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DYNAMIC CHANGES IN THROMBIN GENERATION IN ABDOMINAL SEPSIS IN MICE.

Author:
  • Yongzhi Wang
  • Oscar Braun
  • Su Zhang
  • Ling Tao Luo
  • Eva Norström
  • Henrik Thorlacius
Publishing year: 2014
Language: English
Pages: 343-349
Publication/Series: Shock
Volume: 42
Issue: 4
Document type: Journal article
Publisher: BioMedical Press

Abstract english

ABSTRACT-Systemic inflammatory response syndrome and severe infections are associated with major derangements in the coagulation system. The purpose of this study was to examine the dynamic alterations in thrombin generation in abdominal sepsis. Abdominal sepsis was induced by cecal ligation and puncture (CLP) in C57/Bl6 mice. CLP caused a systemic inflammatory response with neutrophil recruitment and tissue damage in the lung as well as thrombocytopenia and leukocytopenia. Thrombin generation, coagulation factors, lung histology and myeloperoxidase (MPO) activity was determined 1h, 3h, 6h and 24h after induction of CLP. It was found that thrombin generation was increased 1h after CLP and that thrombin generation started to decrease at 3h and was markedly reduced 6h and 24h after CLP induction. Platelet poor plasma from healthy mice could completely reverse the inhibitory effect of CLP on thrombin generation, suggesting that sepsis caused a decrease in the levels of plasma factors regulating thrombin generation in septic animals. Indeed, it was found that CLP markedly decreased plasma levels of prothrombin, factor V and factor X at 6h and 24h. Moreover, we observed that CLP increased plasma levels of activated protein C at 6h, which returned to baseline levels 24h after CLP induction. Finally, pretreatment with imipenem/cilastatin attenuated the CLP-evoked decrease in thrombin generation and consumption of prothrombin 24h after CLP induction. Our novel findings suggest that thrombin generation is initially increased and later decreased in abdominal sepsis. Sepsis-induced reduction in thrombin generation is correlated to changes in the plasma levels of coagulation factors and activated protein C. These findings help explain the dynamic changes in global hemostasis in abdominal sepsis.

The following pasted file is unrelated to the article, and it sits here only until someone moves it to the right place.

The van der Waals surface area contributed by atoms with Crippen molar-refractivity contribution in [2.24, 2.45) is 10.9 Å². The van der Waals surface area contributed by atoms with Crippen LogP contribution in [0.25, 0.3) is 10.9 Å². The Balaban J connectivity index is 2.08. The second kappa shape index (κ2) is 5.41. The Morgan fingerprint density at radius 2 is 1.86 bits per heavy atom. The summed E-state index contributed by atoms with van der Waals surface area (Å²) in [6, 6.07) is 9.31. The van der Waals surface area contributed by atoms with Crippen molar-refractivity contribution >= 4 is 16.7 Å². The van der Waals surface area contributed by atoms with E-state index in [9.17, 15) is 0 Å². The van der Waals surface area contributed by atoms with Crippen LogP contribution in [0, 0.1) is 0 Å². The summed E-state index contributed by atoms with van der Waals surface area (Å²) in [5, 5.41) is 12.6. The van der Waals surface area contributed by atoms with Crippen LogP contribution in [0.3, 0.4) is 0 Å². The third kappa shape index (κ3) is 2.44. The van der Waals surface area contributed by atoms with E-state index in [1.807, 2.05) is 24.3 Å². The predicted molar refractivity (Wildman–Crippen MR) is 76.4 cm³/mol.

Keywords

  • Cardiac and Cardiovascular Systems
  • Medicinal Chemistry
  • Surgery

Other

Published
  • Surgery Research
  • Clinical Chemistry, Malmö
  • ISSN: 1540-0514
E-mail: oscar.braun [at] med.lu.se

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